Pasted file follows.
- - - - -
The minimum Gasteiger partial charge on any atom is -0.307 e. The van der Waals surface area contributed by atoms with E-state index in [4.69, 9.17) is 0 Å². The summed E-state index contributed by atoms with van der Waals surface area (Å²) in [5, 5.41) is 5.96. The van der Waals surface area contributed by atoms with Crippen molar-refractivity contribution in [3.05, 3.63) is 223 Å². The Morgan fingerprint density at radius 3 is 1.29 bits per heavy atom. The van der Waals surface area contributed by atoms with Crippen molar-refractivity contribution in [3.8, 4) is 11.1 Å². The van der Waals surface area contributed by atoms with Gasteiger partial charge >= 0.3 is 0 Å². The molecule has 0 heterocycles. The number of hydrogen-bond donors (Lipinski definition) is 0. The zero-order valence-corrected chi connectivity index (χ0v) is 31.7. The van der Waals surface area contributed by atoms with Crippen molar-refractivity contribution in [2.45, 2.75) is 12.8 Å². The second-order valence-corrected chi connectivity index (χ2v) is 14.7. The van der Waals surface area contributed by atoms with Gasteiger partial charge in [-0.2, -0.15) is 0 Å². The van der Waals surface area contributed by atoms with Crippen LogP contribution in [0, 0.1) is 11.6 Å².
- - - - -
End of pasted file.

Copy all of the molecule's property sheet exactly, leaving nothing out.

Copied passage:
The minimum Gasteiger partial charge on any atom is -0.307 e. The van der Waals surface area contributed by atoms with E-state index in [4.69, 9.17) is 0 Å². The summed E-state index contributed by atoms with van der Waals surface area (Å²) in [5, 5.41) is 5.96. The van der Waals surface area contributed by atoms with Crippen molar-refractivity contribution in [3.05, 3.63) is 223 Å². The Morgan fingerprint density at radius 3 is 1.29 bits per heavy atom. The van der Waals surface area contributed by atoms with Crippen molar-refractivity contribution in [3.8, 4) is 11.1 Å². The van der Waals surface area contributed by atoms with Gasteiger partial charge >= 0.3 is 0 Å². The molecule has 0 heterocycles. The number of hydrogen-bond donors (Lipinski definition) is 0. The zero-order valence-corrected chi connectivity index (χ0v) is 31.7. The van der Waals surface area contributed by atoms with Crippen molar-refractivity contribution in [2.45, 2.75) is 12.8 Å². The second-order valence-corrected chi connectivity index (χ2v) is 14.7. The van der Waals surface area contributed by atoms with Gasteiger partial charge in [-0.2, -0.15) is 0 Å². The van der Waals surface area contributed by atoms with Crippen LogP contribution in [0, 0.1) is 11.6 Å².